A cluster of flowering lavender stems

Choosing Lavender

Why Lavender?

Sometimes we’re asked why we chose to start a lavender farm. Lavender is a universally loved plant. It’s hardy, aromatic and beautiful to look at in full bloom. It also has many health benefits. We wanted to start a family project that would suit our lifestyle choices, and lavender became the obvious plant to work with.

Lavender can be used in culinary, personal application and lifestyle ways, as there are several types. L.angustifolia is an English lavender that flowers from late spring. Harvested for oil, it can be used for relieving stress and fatigue and reducing the heart rate and blood pressure. It has anti-depressant, anti-bacterial and anti fungal benefits. It can also be used as an antiseptic and insect repellant. Harvested for buds, it can be used in cooking, watch out for our recipe blog! Its sweet aroma means it can be made into syrup, blended in tea, and used for baking and garnishes. It can also be used as pot pourri, for calming, soothing benefits. What a wonder plant!

L.intermedia, another English lavender that flowers from late spring, is beneficial for medicinal purposes. Harvested for oil, it is often used in soaps and perfumery. Through the distillation process comes the pure hydrosol, floral water, which is wonderful as room sprays and cleaning products. It can even be used to calm dogs when sprayed on their bed or collar.

French lavender is our all year round choice. Located in the front field of our farm it can be visible from the road when passing. We harvest this from time to time when it needs a prune, and we use the water and oil from distillation in our soaps.

We also chose to plant rosemary

A rosemary stem in flower

Rosemary and lavender are part of the mint family. Another hardy plant with many uses. Our rosemary grows well with the natural rainfall we receive, so we don’t need to irrigate. We have a few different types, Tuscan Blue, Herb Cottage, Salem and Portuguese Pink. 

Rosemary is well known for using in cooking (again keep an eye out for our recipe blog), and for memory health. But did you also know it can be used for hair growth stimulation? It can slow the greying of hair and promote shininess, and if mixed with a carrier oil and massaged into the scalp it can stimulate hair follicles.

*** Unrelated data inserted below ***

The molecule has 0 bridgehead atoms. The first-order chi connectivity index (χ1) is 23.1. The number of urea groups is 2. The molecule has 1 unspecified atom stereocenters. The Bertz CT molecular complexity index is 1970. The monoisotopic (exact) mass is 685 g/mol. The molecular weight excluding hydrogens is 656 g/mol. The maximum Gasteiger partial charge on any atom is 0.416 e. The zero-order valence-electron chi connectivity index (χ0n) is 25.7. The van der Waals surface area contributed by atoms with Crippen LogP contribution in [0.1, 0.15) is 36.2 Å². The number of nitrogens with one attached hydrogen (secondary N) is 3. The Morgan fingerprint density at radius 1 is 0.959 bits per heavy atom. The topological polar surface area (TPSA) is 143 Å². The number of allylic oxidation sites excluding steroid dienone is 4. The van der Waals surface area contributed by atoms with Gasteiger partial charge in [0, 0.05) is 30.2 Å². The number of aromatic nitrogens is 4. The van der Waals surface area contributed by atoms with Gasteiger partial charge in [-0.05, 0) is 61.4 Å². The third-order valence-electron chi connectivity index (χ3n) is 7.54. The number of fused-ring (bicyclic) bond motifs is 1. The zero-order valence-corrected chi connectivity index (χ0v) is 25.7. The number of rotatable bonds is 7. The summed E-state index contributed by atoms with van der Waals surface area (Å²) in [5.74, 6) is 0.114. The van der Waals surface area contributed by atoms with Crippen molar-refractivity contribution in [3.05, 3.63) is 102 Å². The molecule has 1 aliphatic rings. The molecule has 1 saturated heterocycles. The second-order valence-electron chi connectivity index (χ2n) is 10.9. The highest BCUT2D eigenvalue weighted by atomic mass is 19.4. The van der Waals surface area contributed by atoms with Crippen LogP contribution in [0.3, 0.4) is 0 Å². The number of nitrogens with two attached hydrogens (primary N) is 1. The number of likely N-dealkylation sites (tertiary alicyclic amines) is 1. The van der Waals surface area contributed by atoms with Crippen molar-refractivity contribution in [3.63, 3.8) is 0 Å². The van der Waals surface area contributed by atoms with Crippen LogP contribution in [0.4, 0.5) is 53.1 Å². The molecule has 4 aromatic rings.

Rosemary is a rich source of antioxidants and anti-inflammatory compounds, and is thought to boost the immune system and increase blood circulation. Another wonder plant with its uses!

Our lemon pelargoniums

Pelargonium in flower

Our lemon pelargoniums, a type of geranium, fit well into the category of being another hardy plant. They grow into wonderful bushy shrubs and have a sweet citrus aroma. Their leaves can be used in tea and salads, with their delicate lemon scent, and the small pink flowers can be used in salads and as garnishes.

When distilling, we use the oil and water in our soaps and balms, as well as lemon scented floral water. With its aromatherapy uses such as alleviating anxiety and depression, while also having antibacterial, antioxidant and anti-inflammatory properties.

Our natives and herbs

An echinacea flower

As well as the plants in the fields, we have a selection of natives that have various uses for our farm. We liaised with our local landcare group who advised us on what historically grew in our wonderful area, Portarlington, and what would work well now. We chose varieties based on their oil and tea potential, as well as being a boundary wind break. And equally as important (if not more so), to bring back some wildlife, support soil health and air quality. We love it when we see dragonflies in the warmer months, as they can be a sign of good air quality.

A dragonfly on a lavender bud

It has been wonderful inspiring our children when they have helped us plant the trees. They know they have contributed to such a worthy cause, and are excited that we have planted hundreds, not just a few here and there.

Our herb range is also based on culinary and therapeutic benefits, as well as providing a fabulous splash of colour to our nursery when in bloom. When ruffled by breeze, there can be gentle aromas of sweet chamomile or fresh mint. What’s your favourite herb to grow?

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